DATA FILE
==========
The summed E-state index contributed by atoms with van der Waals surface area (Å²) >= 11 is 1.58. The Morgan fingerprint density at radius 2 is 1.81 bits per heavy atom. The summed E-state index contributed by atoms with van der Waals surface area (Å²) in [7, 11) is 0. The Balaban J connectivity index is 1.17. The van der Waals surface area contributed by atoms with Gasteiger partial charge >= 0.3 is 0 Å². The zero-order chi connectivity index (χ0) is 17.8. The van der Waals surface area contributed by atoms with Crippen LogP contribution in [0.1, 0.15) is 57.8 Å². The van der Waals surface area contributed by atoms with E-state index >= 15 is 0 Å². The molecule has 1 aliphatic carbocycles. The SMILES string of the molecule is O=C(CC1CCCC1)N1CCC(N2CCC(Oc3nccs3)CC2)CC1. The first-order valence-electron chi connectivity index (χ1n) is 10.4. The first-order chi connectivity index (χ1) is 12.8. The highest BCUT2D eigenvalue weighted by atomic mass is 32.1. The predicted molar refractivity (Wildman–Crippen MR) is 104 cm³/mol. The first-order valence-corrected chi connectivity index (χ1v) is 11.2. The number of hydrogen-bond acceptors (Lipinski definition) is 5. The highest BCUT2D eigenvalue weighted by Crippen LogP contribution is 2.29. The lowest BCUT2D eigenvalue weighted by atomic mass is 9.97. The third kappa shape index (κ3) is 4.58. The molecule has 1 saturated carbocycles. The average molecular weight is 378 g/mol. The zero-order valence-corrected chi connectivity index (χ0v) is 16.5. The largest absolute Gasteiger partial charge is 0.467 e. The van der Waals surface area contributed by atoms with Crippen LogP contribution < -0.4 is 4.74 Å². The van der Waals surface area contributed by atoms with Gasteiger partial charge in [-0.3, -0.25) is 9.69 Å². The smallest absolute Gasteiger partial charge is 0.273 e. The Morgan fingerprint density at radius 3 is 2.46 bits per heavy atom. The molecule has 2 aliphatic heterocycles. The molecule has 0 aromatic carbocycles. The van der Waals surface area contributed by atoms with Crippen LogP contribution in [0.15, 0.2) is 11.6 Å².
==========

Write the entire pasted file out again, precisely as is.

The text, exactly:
The summed E-state index contributed by atoms with van der Waals surface area (Å²) >= 11 is 1.58. The Morgan fingerprint density at radius 2 is 1.81 bits per heavy atom. The summed E-state index contributed by atoms with van der Waals surface area (Å²) in [7, 11) is 0. The Balaban J connectivity index is 1.17. The van der Waals surface area contributed by atoms with Gasteiger partial charge >= 0.3 is 0 Å². The zero-order chi connectivity index (χ0) is 17.8. The van der Waals surface area contributed by atoms with Crippen LogP contribution in [0.1, 0.15) is 57.8 Å². The van der Waals surface area contributed by atoms with E-state index >= 15 is 0 Å². The molecule has 1 aliphatic carbocycles. The SMILES string of the molecule is O=C(CC1CCCC1)N1CCC(N2CCC(Oc3nccs3)CC2)CC1. The first-order valence-electron chi connectivity index (χ1n) is 10.4. The first-order chi connectivity index (χ1) is 12.8. The highest BCUT2D eigenvalue weighted by atomic mass is 32.1. The predicted molar refractivity (Wildman–Crippen MR) is 104 cm³/mol. The first-order valence-corrected chi connectivity index (χ1v) is 11.2. The number of hydrogen-bond acceptors (Lipinski definition) is 5. The highest BCUT2D eigenvalue weighted by Crippen LogP contribution is 2.29. The lowest BCUT2D eigenvalue weighted by atomic mass is 9.97. The third kappa shape index (κ3) is 4.58. The molecule has 1 saturated carbocycles. The average molecular weight is 378 g/mol. The zero-order valence-corrected chi connectivity index (χ0v) is 16.5. The largest absolute Gasteiger partial charge is 0.467 e. The van der Waals surface area contributed by atoms with Crippen LogP contribution < -0.4 is 4.74 Å². The van der Waals surface area contributed by atoms with Gasteiger partial charge in [-0.3, -0.25) is 9.69 Å². The smallest absolute Gasteiger partial charge is 0.273 e. The Morgan fingerprint density at radius 3 is 2.46 bits per heavy atom. The molecule has 2 aliphatic heterocycles. The molecule has 0 aromatic carbocycles. The van der Waals surface area contributed by atoms with Crippen LogP contribution in [0.15, 0.2) is 11.6 Å².